OK, I used the Part Deux thing once before. A little latitude, please. The Canadians speak French.
On our way back from the family road trip, we spent another very enjoyable day in Canada. Here are three more observations from the trip:
1) We crossed the border four times – twice out and twice back in. Everywhere we crossed, there were a lot more people trying to leave the United States than there were trying to get into it. This suggests a strategy for immigration reform. Wait. Now, Detroit and Buffalo, two of the places where we crossed, are not exactly tourism magnets these days, and your pasture would have to be pretty brown for those pastures to look green. Nonetheless, for everything we hear about people flooding across our borders, this traffic was going very much the other way. I’m just sayin’.
2) Both times we crossed into Canada, the Canadians were happy to have us and, I assume, our money. When we crossed back, the Americans seemed much less excited to see us. Maybe it’s just us – or me. Apparently, someone in our family – the rest of them think it’s me – resembles on paper someone who’s wanted for some very bad behavior. So I was invited to pull over and step out of the car. Twice. I didn’t get, “. . .and keep your hands where we can see them,” but I don’t think we were to far away from that. I have to say that the US border agents we encountered were professional, polite and diligent to a fault, if maybe a little lacking in the sense of humor department. But taking nothing away from them, our northern border looks pretty porous to me. Unless we’re doing some super-secret NSA Jack Bauer security foo along the Canadian border, if bad people wanted to get themselves and bad stuff into this country, I don’t think it would be very hard.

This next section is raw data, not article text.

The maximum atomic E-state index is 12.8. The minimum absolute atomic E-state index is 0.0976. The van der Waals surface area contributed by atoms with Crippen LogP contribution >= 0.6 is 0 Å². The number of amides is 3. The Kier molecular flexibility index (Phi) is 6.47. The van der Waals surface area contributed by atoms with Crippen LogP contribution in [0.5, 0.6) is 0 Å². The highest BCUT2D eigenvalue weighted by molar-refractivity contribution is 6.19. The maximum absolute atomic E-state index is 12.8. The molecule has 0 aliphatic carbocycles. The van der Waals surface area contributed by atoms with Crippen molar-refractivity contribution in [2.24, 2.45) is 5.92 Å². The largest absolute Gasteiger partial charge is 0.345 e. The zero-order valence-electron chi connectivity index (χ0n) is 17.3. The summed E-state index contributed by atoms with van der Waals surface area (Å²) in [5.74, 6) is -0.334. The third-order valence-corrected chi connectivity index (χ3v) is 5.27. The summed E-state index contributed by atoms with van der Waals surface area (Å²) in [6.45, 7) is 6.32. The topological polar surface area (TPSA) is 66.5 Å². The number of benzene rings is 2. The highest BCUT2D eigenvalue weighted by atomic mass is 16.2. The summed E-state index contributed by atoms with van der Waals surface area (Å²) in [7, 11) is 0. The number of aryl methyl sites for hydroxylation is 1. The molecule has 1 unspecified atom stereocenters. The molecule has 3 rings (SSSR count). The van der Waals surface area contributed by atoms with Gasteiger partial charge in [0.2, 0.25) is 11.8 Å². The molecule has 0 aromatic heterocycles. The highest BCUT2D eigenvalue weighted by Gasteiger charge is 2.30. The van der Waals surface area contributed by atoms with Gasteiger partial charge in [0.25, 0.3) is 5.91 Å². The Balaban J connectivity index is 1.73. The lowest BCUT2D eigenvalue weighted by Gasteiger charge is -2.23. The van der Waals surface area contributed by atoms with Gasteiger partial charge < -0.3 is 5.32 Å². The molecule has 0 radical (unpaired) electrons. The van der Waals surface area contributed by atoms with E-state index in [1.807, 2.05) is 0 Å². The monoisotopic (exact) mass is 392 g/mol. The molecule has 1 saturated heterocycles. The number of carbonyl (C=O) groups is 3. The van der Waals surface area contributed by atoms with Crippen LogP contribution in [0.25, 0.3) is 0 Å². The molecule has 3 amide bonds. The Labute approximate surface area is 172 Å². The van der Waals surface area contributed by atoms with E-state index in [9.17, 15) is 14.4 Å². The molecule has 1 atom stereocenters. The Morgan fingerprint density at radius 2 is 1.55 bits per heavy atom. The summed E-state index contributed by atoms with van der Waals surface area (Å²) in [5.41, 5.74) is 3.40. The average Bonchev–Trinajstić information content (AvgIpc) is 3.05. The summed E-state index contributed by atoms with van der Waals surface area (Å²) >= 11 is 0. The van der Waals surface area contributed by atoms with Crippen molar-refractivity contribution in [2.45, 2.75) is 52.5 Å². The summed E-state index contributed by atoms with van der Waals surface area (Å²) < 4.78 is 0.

3) If you get caught speeding on a Canadian freeway, you get slapped with a big fine. (They used to be paltry, but there’s the falling dollar for you.) But that’s not all. You also get. . .wait for it. . .demerits. That’s right – the entire country is a giant English boarding school. I know I’m reading too much into this, and I’m sure these demerits have an impact on driving privileges. But there’s a certain gentility and quaintness to this concept that I can’t help but like. It suggests a society in which a public sense of right and wrong still exists, and in which shame is still possible.